DETROIT (Reuters) - More than 73,000 General Motors Corp workers walked off the job on Monday after marathon contract talks between the United Auto Workers union and GM stalled and the union called the first national strike since 1970 against the top U.S. automaker.
The strike marked an unexpected twist to the 10-week round of contract talks seen as crucial to GM’s survival as it restructures its loss-making U.S. operations and seeks to cut itself free from a health care obligation of over $50 billion.
Analysts said the automaker could ride out a short work stoppage with many predicting the two sides would still settle on a deal on wages and benefits that delivers many of the sweeping concessions GM has sought.
But the economic and political impact from the UAW-ordered shutdown of over 80 GM facilities across the United States was immediate.
The White House urged both sides to stay at the bargaining table. The Teamsters union said it would honor the strike by not hauling GM vehicles for the duration of the walkout.
By Monday afternoon, the strike had already cost GM roughly 4,000 vehicles in lost production, according an estimate by CSM Worldwide, auto industry tracking company.
A protracted strike could force GM to burn through $8 billion a month, Lehman Brothers analyst Brian Johnson said.
UAW President Ron Gettelfinger, regarded as a pragmatist willing to break with the union’s past practices, said GM had pushed the union into striking by not showing a willingness to meet it halfway on crucial issues such as job security.
“You can be pushed off a cliff and that’s what happened here,” Gettelfinger said, speaking to reporters at a news conference at the union’s Detroit headquarters.
The UAW and GM resumed negotiations on Monday afternoon, marking 21 days of unbroken contract talks between the two sides.
GM said it was “disappointed” in the UAW’s decision to strike and wanted to reach a deal.
“The bargaining involves complex, difficult issues that affect the job security of our U.S. work force and the long-term viability of the company,” GM said in a statement.
WHO BLINKS FIRST?
GM stock, which had traded sharply higher before the UAW strike, closed down 20 cents to $34.74 on the New York Stock Exchange on Monday. The shares have traded in a 52-week range of $38.66 to $28.49.
Many analysts said both GM and its major union had been weakened by the U.S. auto industry’s long-running decline -- making it doubtful either side has the stomach for a protracted strike.
“This could be a short-term impasse, or it could go on for a really long time and really be a serious blow, particularly to the union,” said David Cole, chairman for the Ann Arbor, Michigan-based Center for Automotive Research.
GM, Ford and Chrysler are seeking concessions from the UAW to close a labor cost gap with Toyota Motor Corp and other Japanese automakers operating in the United States they say amounts to more than $30 per hour for the average worker.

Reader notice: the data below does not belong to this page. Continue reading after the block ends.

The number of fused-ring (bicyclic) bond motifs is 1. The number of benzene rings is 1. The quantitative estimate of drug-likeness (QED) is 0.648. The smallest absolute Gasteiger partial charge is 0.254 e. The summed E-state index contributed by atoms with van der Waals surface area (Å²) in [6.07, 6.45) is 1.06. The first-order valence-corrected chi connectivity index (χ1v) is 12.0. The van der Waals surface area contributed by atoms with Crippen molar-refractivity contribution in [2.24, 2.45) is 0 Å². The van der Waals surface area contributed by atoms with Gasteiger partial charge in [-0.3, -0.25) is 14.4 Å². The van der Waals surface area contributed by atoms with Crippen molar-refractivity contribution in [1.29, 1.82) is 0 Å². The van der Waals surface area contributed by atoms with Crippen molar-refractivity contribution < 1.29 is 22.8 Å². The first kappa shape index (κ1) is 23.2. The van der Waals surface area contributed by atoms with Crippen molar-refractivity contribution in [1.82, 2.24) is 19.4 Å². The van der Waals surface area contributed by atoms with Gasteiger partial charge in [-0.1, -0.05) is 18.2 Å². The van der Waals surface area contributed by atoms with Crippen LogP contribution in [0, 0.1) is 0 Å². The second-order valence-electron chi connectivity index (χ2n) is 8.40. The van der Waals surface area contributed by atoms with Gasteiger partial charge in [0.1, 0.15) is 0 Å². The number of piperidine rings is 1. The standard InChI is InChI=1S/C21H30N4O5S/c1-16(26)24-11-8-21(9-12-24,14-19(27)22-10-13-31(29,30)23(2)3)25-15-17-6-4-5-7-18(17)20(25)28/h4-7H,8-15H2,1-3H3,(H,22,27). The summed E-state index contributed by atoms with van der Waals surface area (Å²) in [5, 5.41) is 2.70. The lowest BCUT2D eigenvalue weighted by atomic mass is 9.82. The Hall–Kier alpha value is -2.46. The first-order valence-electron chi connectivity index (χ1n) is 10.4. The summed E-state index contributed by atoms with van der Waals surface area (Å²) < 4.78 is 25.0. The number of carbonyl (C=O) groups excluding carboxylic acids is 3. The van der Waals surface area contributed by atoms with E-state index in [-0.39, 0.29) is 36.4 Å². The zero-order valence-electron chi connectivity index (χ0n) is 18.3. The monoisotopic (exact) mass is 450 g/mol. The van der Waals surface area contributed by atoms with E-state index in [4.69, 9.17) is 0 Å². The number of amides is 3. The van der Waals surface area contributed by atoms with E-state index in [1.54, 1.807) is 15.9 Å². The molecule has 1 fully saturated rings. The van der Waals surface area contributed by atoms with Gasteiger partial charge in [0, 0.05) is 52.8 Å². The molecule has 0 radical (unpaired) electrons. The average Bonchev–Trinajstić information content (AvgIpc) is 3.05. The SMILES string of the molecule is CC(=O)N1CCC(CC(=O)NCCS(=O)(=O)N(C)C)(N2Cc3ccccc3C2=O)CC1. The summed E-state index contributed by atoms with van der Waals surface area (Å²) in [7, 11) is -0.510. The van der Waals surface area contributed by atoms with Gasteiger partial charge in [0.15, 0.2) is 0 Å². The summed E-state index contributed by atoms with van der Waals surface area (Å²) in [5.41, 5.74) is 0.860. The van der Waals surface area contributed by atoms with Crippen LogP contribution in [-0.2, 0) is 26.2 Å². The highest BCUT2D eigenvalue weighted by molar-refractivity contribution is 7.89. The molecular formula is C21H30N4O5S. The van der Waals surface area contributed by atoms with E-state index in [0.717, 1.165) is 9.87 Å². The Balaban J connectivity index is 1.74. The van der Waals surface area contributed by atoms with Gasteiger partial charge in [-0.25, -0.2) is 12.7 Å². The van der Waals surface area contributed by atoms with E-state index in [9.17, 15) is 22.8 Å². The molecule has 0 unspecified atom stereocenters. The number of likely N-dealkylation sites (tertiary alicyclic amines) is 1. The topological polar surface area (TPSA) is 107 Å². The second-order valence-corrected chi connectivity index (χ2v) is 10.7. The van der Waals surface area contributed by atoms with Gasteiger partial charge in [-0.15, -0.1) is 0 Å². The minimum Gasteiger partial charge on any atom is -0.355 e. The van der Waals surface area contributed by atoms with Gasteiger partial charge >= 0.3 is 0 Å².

Unless GM gets substantial concessions from the UAW, it could be forced to shut more of its U.S. plants and accelerate a restructuring that has already cut 34,000 UAW workers from its payroll in the past year, Cole said.
“If there is no contract, there is no obligation. It’s an extremely dangerous gamble,” he said.
KeyBanc Capital Markets analyst Brett Hoselton said a short strike and the accompanying lost wages could soften up the UAW rank and file “to accept more concessions, not fewer.”
Negotiations between GM and the UAW included a GM proposal to cut its health-care costs by establishing a trust fund for retiree-related costs.
Under that plan, GM would shift responsibility for retiree health care to a new UAW-aligned trust fund known as a voluntary employee beneficiary association, or VEBA. Wall Street analysts have said establishing a VEBA could cut GM’s annual costs by $3 billion in exchange for a one-off payment expected to top $30 billion.
Gettelfinger said the UAW was “more than willing” to reach a VEBA deal with GM. The problem, he said, was that GM had not closed the gap with the union on other issues such as wages, benefits and profit-sharing.
“We are ready to go in and wrap up these negotiations,” he told reporters, adding that the union would not call off its strike until it had a labor deal.
Expectations for a cost-cutting labor deal drove GM shares up almost 14 percent this month before Monday’s trading.
The outcome of this round of talks is seen as crucial to efforts by the three Detroit-based automakers -- GM, Ford Motor Co and Chrysler LLC -- to recover from combined losses of $15 billion last year and sales difficulties that have driven their share of the U.S. market below 50 percent.
By Monday afternoon, workers at GM factories across the United States were picketing with signs reading “UAW on Strike” and “Hands Off My Pension.”
A majority of GM’s 73,000 UAW-represented workers would have to ratify any deal.
The last UAW strike against GM was in 1998. That walkout at two GM parts plants in Flint, Michigan, shut down GM production and caused sales to plummet.
The UAW has not called a national strike during contract negotiations since 1976. The last national strike against GM was in 1970 when the union won a pension guarantee for workers with 30 years of seniority.
Additional reporting by Nick Carey
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